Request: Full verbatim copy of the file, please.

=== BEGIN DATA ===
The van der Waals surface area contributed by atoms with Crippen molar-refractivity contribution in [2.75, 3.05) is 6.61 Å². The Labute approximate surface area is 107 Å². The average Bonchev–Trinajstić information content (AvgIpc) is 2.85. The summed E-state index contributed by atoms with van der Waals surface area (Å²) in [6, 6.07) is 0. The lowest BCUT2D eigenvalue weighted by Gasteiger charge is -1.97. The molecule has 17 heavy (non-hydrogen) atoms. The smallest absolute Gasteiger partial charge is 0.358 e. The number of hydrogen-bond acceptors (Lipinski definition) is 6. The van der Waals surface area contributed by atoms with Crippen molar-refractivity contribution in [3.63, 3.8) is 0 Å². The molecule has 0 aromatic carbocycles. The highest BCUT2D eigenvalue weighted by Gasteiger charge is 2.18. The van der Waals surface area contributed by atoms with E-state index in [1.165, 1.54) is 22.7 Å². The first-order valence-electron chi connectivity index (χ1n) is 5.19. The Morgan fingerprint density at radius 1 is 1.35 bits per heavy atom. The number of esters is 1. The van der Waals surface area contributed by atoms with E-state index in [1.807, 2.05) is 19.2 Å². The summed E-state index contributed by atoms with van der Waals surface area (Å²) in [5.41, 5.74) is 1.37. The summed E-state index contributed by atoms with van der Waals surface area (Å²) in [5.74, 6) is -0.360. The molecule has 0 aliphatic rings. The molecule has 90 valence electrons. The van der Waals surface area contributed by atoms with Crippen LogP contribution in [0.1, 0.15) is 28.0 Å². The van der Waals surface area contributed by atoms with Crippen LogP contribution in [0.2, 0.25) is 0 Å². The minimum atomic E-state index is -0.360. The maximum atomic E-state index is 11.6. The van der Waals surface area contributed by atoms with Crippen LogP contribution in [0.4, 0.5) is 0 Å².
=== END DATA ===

The van der Waals surface area contributed by atoms with Crippen molar-refractivity contribution in [2.75, 3.05) is 6.61 Å². The Labute approximate surface area is 107 Å². The average Bonchev–Trinajstić information content (AvgIpc) is 2.85. The summed E-state index contributed by atoms with van der Waals surface area (Å²) in [6, 6.07) is 0. The lowest BCUT2D eigenvalue weighted by Gasteiger charge is -1.97. The molecule has 17 heavy (non-hydrogen) atoms. The smallest absolute Gasteiger partial charge is 0.358 e. The number of hydrogen-bond acceptors (Lipinski definition) is 6. The van der Waals surface area contributed by atoms with Crippen molar-refractivity contribution in [3.63, 3.8) is 0 Å². The molecule has 0 aromatic carbocycles. The highest BCUT2D eigenvalue weighted by Gasteiger charge is 2.18. The van der Waals surface area contributed by atoms with E-state index in [1.165, 1.54) is 22.7 Å². The first-order valence-electron chi connectivity index (χ1n) is 5.19. The Morgan fingerprint density at radius 1 is 1.35 bits per heavy atom. The number of esters is 1. The van der Waals surface area contributed by atoms with E-state index in [1.807, 2.05) is 19.2 Å². The summed E-state index contributed by atoms with van der Waals surface area (Å²) in [5.41, 5.74) is 1.37. The summed E-state index contributed by atoms with van der Waals surface area (Å²) in [5.74, 6) is -0.360. The molecule has 0 aliphatic rings. The molecule has 90 valence electrons. The van der Waals surface area contributed by atoms with Crippen LogP contribution in [0.1, 0.15) is 28.0 Å². The van der Waals surface area contributed by atoms with Crippen LogP contribution in [0.2, 0.25) is 0 Å². The minimum atomic E-state index is -0.360. The maximum atomic E-state index is 11.6. The van der Waals surface area contributed by atoms with Crippen LogP contribution in [0.4, 0.5) is 0 Å².